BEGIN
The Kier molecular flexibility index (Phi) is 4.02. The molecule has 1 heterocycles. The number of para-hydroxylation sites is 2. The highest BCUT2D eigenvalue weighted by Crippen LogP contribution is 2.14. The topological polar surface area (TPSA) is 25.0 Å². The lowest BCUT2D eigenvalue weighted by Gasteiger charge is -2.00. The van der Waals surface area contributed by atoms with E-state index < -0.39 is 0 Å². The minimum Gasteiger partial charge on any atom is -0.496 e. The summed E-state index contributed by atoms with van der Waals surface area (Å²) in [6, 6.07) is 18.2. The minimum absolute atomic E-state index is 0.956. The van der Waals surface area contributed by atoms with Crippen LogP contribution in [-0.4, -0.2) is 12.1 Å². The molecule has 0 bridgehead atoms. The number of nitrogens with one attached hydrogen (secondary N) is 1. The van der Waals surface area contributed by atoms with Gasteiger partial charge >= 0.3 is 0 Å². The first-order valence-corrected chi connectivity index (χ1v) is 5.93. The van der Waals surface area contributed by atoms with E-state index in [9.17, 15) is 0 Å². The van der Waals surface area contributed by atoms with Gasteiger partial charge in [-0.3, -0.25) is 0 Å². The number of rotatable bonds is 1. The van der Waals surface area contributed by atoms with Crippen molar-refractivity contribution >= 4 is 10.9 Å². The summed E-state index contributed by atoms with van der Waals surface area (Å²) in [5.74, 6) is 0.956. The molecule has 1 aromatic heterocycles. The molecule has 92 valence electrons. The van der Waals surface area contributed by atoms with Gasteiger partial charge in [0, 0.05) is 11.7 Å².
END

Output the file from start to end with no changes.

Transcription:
The Kier molecular flexibility index (Phi) is 4.02. The molecule has 1 heterocycles. The number of para-hydroxylation sites is 2. The highest BCUT2D eigenvalue weighted by Crippen LogP contribution is 2.14. The topological polar surface area (TPSA) is 25.0 Å². The lowest BCUT2D eigenvalue weighted by Gasteiger charge is -2.00. The van der Waals surface area contributed by atoms with E-state index < -0.39 is 0 Å². The minimum Gasteiger partial charge on any atom is -0.496 e. The summed E-state index contributed by atoms with van der Waals surface area (Å²) in [6, 6.07) is 18.2. The minimum absolute atomic E-state index is 0.956. The van der Waals surface area contributed by atoms with Crippen LogP contribution in [-0.4, -0.2) is 12.1 Å². The molecule has 0 bridgehead atoms. The number of nitrogens with one attached hydrogen (secondary N) is 1. The van der Waals surface area contributed by atoms with Gasteiger partial charge >= 0.3 is 0 Å². The first-order valence-corrected chi connectivity index (χ1v) is 5.93. The van der Waals surface area contributed by atoms with E-state index in [9.17, 15) is 0 Å². The van der Waals surface area contributed by atoms with Gasteiger partial charge in [-0.3, -0.25) is 0 Å². The number of rotatable bonds is 1. The van der Waals surface area contributed by atoms with Crippen molar-refractivity contribution >= 4 is 10.9 Å². The summed E-state index contributed by atoms with van der Waals surface area (Å²) in [5.74, 6) is 0.956. The molecule has 1 aromatic heterocycles. The molecule has 92 valence electrons. The van der Waals surface area contributed by atoms with Gasteiger partial charge in [0, 0.05) is 11.7 Å².